B cell depletion therapy for new-onset opsoclonus-myoclonus

Michael R. Pranzatelli, Elizabeth D. Tate, Jennifer A. Swan, Anna L. Travelstead, Jerry A. Colliver, Steven J. Verhulst, Carl J. Crosley, William D. Graf, Suja A. Joseph, Howard M. Kelfer, G. Praveen Raju

Research output: Contribution to journalArticlepeer-review

50 Scopus citations


Twelve immunotherapy-naïve children with opsoclonus-myoclonus syndrome and CSF B cell expansion received rituximab, adrenocorticotropic hormone (ACTH), and IVIg. Motor severity lessened 73% by 6 mo and 81% at 1 yr (P < 0.0001). Opsoclonus and action myoclonus disappeared rapidly, whereas gait ataxia and some other motor components improved more slowly. ACTH dose was tapered by 87%. Reduction in total CSF B cells was profound at 6 mo (-93%). By study end, peripheral B cells returned to 53% of baseline and serum IgM levels to 63%. Overall clinical response trailed peripheral B cell and IgM depletion, but improvement continued after their levels recovered. All but one non-ambulatory subject became ambulatory without additional chemotherapy; two relapsed and remitted; four had rituximab-related or possibly related adverse events; and two had low-titer human antichimeric antibody. Combination of rituximab with conventional agents as initial therapy was effective and safe. A controlled trial with long-term safety monitoring is indicated.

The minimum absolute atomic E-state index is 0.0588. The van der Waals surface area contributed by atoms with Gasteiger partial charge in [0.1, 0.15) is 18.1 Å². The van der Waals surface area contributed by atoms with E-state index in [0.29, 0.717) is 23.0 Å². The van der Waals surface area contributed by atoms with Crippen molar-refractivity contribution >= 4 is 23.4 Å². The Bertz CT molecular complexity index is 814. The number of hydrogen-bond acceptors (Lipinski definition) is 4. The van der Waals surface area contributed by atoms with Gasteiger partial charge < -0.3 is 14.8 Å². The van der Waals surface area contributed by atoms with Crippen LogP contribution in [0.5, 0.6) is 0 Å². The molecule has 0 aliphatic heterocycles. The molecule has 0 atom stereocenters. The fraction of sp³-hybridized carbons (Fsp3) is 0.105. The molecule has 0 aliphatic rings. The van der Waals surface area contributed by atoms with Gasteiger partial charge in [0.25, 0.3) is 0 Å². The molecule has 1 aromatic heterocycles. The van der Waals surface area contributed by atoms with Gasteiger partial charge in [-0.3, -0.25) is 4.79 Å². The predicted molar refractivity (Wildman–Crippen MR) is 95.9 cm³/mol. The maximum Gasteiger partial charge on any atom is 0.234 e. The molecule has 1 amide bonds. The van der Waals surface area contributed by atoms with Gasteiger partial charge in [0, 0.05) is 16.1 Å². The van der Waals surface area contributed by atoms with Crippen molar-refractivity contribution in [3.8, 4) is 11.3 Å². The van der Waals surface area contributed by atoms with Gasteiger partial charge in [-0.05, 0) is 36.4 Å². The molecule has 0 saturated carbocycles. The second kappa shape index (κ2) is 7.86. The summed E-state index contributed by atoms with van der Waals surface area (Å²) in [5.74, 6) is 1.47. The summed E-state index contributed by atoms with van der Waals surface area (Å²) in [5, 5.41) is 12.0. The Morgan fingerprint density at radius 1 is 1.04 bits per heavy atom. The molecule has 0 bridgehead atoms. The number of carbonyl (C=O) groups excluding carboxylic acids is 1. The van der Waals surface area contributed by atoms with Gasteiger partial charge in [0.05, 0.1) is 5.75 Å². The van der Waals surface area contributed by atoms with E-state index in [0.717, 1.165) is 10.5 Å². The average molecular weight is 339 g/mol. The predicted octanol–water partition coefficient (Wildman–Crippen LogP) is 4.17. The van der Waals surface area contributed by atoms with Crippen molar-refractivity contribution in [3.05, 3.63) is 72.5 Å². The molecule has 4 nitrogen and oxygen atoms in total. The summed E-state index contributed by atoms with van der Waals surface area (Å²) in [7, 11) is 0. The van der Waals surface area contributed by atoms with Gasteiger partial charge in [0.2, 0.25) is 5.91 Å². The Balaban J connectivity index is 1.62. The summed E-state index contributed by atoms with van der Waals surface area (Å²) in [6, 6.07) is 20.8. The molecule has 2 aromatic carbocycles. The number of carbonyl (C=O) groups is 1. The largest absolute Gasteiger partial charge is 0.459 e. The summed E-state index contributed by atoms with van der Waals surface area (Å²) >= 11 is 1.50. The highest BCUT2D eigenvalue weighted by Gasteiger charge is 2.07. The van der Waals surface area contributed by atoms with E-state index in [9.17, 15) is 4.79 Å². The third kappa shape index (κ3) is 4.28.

Original languageEnglish (US)
Pages (from-to)238-242
Number of pages5
JournalMovement Disorders
Issue number2
StatePublished - Jan 30 2010


  • ACTH
  • Anti-B cell agent
  • Dancing eyes
  • Kinsbourne syndrome
  • Neuroblastoma
  • Paraneoplastic syndrome
  • Rituximab

ASJC Scopus subject areas

  • Neurology
  • Clinical Neurology


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